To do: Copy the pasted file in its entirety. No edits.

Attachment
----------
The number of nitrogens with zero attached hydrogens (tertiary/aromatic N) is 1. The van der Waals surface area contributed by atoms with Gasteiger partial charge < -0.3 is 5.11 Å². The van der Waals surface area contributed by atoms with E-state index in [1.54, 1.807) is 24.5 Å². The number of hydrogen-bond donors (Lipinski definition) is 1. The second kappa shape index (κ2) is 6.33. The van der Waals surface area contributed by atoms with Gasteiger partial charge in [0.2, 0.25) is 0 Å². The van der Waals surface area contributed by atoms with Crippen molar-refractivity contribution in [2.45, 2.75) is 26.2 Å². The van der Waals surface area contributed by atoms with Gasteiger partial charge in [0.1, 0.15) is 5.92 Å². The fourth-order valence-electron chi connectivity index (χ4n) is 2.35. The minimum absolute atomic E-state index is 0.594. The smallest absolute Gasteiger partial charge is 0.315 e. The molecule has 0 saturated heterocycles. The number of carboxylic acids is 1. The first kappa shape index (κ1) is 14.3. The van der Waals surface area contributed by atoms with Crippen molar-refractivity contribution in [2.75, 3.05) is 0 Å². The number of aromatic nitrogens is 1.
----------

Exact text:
The number of nitrogens with zero attached hydrogens (tertiary/aromatic N) is 1. The van der Waals surface area contributed by atoms with Gasteiger partial charge < -0.3 is 5.11 Å². The van der Waals surface area contributed by atoms with E-state index in [1.54, 1.807) is 24.5 Å². The number of hydrogen-bond donors (Lipinski definition) is 1. The second kappa shape index (κ2) is 6.33. The van der Waals surface area contributed by atoms with Gasteiger partial charge in [0.2, 0.25) is 0 Å². The van der Waals surface area contributed by atoms with Crippen molar-refractivity contribution in [2.45, 2.75) is 26.2 Å². The van der Waals surface area contributed by atoms with Gasteiger partial charge in [0.1, 0.15) is 5.92 Å². The fourth-order valence-electron chi connectivity index (χ4n) is 2.35. The minimum absolute atomic E-state index is 0.594. The smallest absolute Gasteiger partial charge is 0.315 e. The molecule has 0 saturated heterocycles. The number of carboxylic acids is 1. The first kappa shape index (κ1) is 14.3. The van der Waals surface area contributed by atoms with Crippen molar-refractivity contribution in [2.75, 3.05) is 0 Å². The number of aromatic nitrogens is 1.